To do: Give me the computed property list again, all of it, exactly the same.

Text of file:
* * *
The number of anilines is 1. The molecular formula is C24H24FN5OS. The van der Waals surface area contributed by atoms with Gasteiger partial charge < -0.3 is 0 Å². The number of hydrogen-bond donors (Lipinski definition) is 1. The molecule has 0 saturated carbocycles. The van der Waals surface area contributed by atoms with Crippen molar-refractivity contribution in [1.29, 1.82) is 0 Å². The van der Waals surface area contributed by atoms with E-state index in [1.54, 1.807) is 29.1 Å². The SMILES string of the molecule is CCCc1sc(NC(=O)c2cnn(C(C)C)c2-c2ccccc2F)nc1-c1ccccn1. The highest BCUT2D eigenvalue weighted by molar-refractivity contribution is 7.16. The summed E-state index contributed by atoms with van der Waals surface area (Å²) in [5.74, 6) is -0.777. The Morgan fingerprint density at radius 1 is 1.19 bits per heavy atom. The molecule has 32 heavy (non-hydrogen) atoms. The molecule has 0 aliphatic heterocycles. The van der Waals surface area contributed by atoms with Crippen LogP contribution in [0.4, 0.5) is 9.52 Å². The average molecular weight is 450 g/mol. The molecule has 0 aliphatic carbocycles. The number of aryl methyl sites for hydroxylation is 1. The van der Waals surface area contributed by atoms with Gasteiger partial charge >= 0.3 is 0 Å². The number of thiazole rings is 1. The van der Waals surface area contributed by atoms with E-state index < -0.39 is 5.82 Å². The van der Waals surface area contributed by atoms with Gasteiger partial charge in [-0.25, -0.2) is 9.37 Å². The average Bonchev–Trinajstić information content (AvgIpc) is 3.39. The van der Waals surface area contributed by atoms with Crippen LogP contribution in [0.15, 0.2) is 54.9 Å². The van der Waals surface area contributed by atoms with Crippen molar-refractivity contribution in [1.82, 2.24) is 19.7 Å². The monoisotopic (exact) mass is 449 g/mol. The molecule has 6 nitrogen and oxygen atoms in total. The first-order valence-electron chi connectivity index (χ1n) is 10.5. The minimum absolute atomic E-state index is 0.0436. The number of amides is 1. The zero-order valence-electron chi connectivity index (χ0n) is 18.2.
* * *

The number of anilines is 1. The molecular formula is C24H24FN5OS. The van der Waals surface area contributed by atoms with Gasteiger partial charge < -0.3 is 0 Å². The number of hydrogen-bond donors (Lipinski definition) is 1. The molecule has 0 saturated carbocycles. The van der Waals surface area contributed by atoms with Crippen molar-refractivity contribution in [1.29, 1.82) is 0 Å². The van der Waals surface area contributed by atoms with E-state index in [1.54, 1.807) is 29.1 Å². The SMILES string of the molecule is CCCc1sc(NC(=O)c2cnn(C(C)C)c2-c2ccccc2F)nc1-c1ccccn1. The highest BCUT2D eigenvalue weighted by molar-refractivity contribution is 7.16. The summed E-state index contributed by atoms with van der Waals surface area (Å²) in [5.74, 6) is -0.777. The Morgan fingerprint density at radius 1 is 1.19 bits per heavy atom. The molecule has 32 heavy (non-hydrogen) atoms. The molecule has 0 aliphatic heterocycles. The van der Waals surface area contributed by atoms with Crippen LogP contribution in [0.4, 0.5) is 9.52 Å². The average molecular weight is 450 g/mol. The molecule has 0 aliphatic carbocycles. The number of aryl methyl sites for hydroxylation is 1. The van der Waals surface area contributed by atoms with Gasteiger partial charge >= 0.3 is 0 Å². The number of thiazole rings is 1. The van der Waals surface area contributed by atoms with E-state index < -0.39 is 5.82 Å². The van der Waals surface area contributed by atoms with Gasteiger partial charge in [-0.25, -0.2) is 9.37 Å². The average Bonchev–Trinajstić information content (AvgIpc) is 3.39. The van der Waals surface area contributed by atoms with Crippen LogP contribution in [0.15, 0.2) is 54.9 Å². The van der Waals surface area contributed by atoms with Crippen molar-refractivity contribution in [1.82, 2.24) is 19.7 Å². The monoisotopic (exact) mass is 449 g/mol. The molecule has 6 nitrogen and oxygen atoms in total. The first-order valence-electron chi connectivity index (χ1n) is 10.5. The minimum absolute atomic E-state index is 0.0436. The number of amides is 1. The zero-order valence-electron chi connectivity index (χ0n) is 18.2.